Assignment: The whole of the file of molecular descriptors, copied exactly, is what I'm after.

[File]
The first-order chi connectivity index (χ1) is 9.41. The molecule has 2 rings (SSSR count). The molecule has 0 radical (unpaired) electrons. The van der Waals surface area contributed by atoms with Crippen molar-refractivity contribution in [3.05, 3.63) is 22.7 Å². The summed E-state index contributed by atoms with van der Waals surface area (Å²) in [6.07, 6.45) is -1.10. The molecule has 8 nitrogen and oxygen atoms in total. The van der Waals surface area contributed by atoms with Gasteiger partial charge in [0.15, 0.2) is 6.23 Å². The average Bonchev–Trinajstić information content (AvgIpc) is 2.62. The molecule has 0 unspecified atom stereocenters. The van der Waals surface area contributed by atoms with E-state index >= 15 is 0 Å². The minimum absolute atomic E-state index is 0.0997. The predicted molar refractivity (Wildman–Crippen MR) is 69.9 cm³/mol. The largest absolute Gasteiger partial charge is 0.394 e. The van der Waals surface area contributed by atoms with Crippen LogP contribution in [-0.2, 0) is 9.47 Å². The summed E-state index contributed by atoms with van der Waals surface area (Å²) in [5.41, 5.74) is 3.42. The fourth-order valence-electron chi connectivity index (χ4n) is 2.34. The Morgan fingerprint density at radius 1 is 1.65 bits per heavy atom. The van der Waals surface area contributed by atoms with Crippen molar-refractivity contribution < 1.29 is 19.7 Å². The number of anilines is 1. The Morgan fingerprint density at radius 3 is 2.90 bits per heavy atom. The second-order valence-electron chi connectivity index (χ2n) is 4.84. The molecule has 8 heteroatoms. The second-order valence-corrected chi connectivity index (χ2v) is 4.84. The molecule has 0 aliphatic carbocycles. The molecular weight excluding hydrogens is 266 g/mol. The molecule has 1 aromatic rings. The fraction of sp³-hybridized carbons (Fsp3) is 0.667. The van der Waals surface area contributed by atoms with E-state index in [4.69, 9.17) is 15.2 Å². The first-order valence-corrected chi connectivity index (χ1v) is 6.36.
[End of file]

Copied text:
The first-order chi connectivity index (χ1) is 9.41. The molecule has 2 rings (SSSR count). The molecule has 0 radical (unpaired) electrons. The van der Waals surface area contributed by atoms with Crippen molar-refractivity contribution in [3.05, 3.63) is 22.7 Å². The summed E-state index contributed by atoms with van der Waals surface area (Å²) in [6.07, 6.45) is -1.10. The molecule has 8 nitrogen and oxygen atoms in total. The van der Waals surface area contributed by atoms with Gasteiger partial charge in [0.15, 0.2) is 6.23 Å². The average Bonchev–Trinajstić information content (AvgIpc) is 2.62. The molecule has 0 unspecified atom stereocenters. The van der Waals surface area contributed by atoms with E-state index >= 15 is 0 Å². The minimum absolute atomic E-state index is 0.0997. The predicted molar refractivity (Wildman–Crippen MR) is 69.9 cm³/mol. The largest absolute Gasteiger partial charge is 0.394 e. The van der Waals surface area contributed by atoms with Crippen LogP contribution in [-0.2, 0) is 9.47 Å². The summed E-state index contributed by atoms with van der Waals surface area (Å²) in [5.41, 5.74) is 3.42. The fourth-order valence-electron chi connectivity index (χ4n) is 2.34. The Morgan fingerprint density at radius 1 is 1.65 bits per heavy atom. The van der Waals surface area contributed by atoms with Crippen molar-refractivity contribution < 1.29 is 19.7 Å². The number of anilines is 1. The Morgan fingerprint density at radius 3 is 2.90 bits per heavy atom. The second-order valence-electron chi connectivity index (χ2n) is 4.84. The molecule has 8 heteroatoms. The second-order valence-corrected chi connectivity index (χ2v) is 4.84. The molecule has 0 aliphatic carbocycles. The molecular weight excluding hydrogens is 266 g/mol. The molecule has 1 aromatic rings. The fraction of sp³-hybridized carbons (Fsp3) is 0.667. The van der Waals surface area contributed by atoms with E-state index in [4.69, 9.17) is 15.2 Å². The first-order valence-corrected chi connectivity index (χ1v) is 6.36.